This time, the IGP did not hide his annoyance. “Camil, you know it too well, if there is anything major, or arrest of a big fish, I will be the first person to know it,” he said, again denying that any major incident was taking place at that moment in Porvorim.
Normally, such a reply from the top cop would have been the last word. But this time I did not feel assured. Was the IGP holding up the news, for the time being, I wondered.
All this time, Jovito Lopes, our sports reporter, who was working on his stories on the typewriter had his ears tuned to the repeated phone calls and my efforts to verify them. Soft-spoken Jovito, who was also a school teacher, was much senior to me in journalism. By that time, the night chief sub had already left for the editor’s residence with a compiled bunch of stories from reporters.
After my second telephone call to the IGP, Jovito filed his last sports story, asked the peon to send it for linotype setting and turning to me, said, “Camil, there is really something big cooking up there in Porvorim. Let’s not waste time. Let’s move to that spot even if it is late night!”
Hurriedly, both of us climbed down the wooden steps of our two-storeyed tiled roof building and Jovito took out his scooter. In a few minutes, we had crossed both the Pato and Mandovi bridges and 10 minutes later arrived at O Coqueiro hotel in Porvorim, which had figured in some of those telephone calls. Some people, who were on the road outside the hotel, told us that the “centre of action” had moved from O Coqueiro to Mapusa. Without wasting a moment, we sped away on the scooter. Soon we arrived near the bust of Mahatma Gandhi in Mapusa and now there was no need to ask anyone for directions.
There was a huge crowd at the Hotel Residency run by the Goa Tourism Department Corporation, located just opposite the Mapusa bus stand. Jovito and I realised that a major event was indeed unfolding there. The crowd was watching as a group of persons with strong physiques made hurried movements from the hotel to the private taxis parked there.
There were no prizes for guessing that these were police personnel in plain clothes. They were obviously in a hurry to leave the place as early as possible and none of them were interested in talking to anyone, let alone presspersons. I noted that a few journalists from other newspapers in Goa were already at the spot before us!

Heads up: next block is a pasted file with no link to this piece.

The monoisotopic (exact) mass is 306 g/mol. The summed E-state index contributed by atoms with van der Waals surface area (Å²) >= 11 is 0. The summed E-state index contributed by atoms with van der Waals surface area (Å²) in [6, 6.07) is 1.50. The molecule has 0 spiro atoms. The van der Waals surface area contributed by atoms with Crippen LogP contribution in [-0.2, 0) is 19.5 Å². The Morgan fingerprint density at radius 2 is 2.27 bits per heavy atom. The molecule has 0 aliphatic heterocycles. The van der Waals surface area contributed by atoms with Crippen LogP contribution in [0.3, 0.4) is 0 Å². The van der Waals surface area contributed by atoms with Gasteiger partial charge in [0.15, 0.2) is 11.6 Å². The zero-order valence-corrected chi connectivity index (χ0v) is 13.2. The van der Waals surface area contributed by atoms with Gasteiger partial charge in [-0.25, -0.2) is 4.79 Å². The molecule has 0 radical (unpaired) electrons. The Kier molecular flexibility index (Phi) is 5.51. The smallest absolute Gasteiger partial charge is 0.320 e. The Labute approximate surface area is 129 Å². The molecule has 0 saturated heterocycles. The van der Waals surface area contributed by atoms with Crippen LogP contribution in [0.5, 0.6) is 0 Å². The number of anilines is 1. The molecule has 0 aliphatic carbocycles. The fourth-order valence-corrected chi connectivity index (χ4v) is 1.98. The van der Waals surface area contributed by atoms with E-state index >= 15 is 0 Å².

I held my breath as I saw what was happening before my eyes and learnt what had taken place. Jovito, a seasoned journalist, had managed to speak to some of those persons and the gathered bits of information were just shocking: The plain-clothed persons we were watching putting their bags into the waiting taxis were Mumbai police personnel and they had just succeeded in recapturing the most wanted international criminal, Charles Sobhraj.
The serial killer had escaped some weeks back from India’s high-security Tihar Central Prison in Delhi. The daredevil team of Mumbai police had been on the trail of the fugitive for a few weeks.
What we gathered from the action spot was that the Mumbai police team headed by Madhukar Zende had nabbed Charles Sobhraj perhaps hours earlier at O Coqueiro hotel in Porvorim. The Mumbai police had for the most obvious reasons not given any clues to the Goa police about the big fish they wanted in their net. That explained why even Goa’s top cop, the inspector general of police was not aware of what was going on right under his nose in this tiny territory.
The Mumbai police team was in a hurry to leave for Mumbai along with their most prized catch. As a reporter who visited Panjim police station and also the Goa Bench of the Bombay High Court every day, I understood why the Mumbai police team was rushing out of Goa at the late night hour.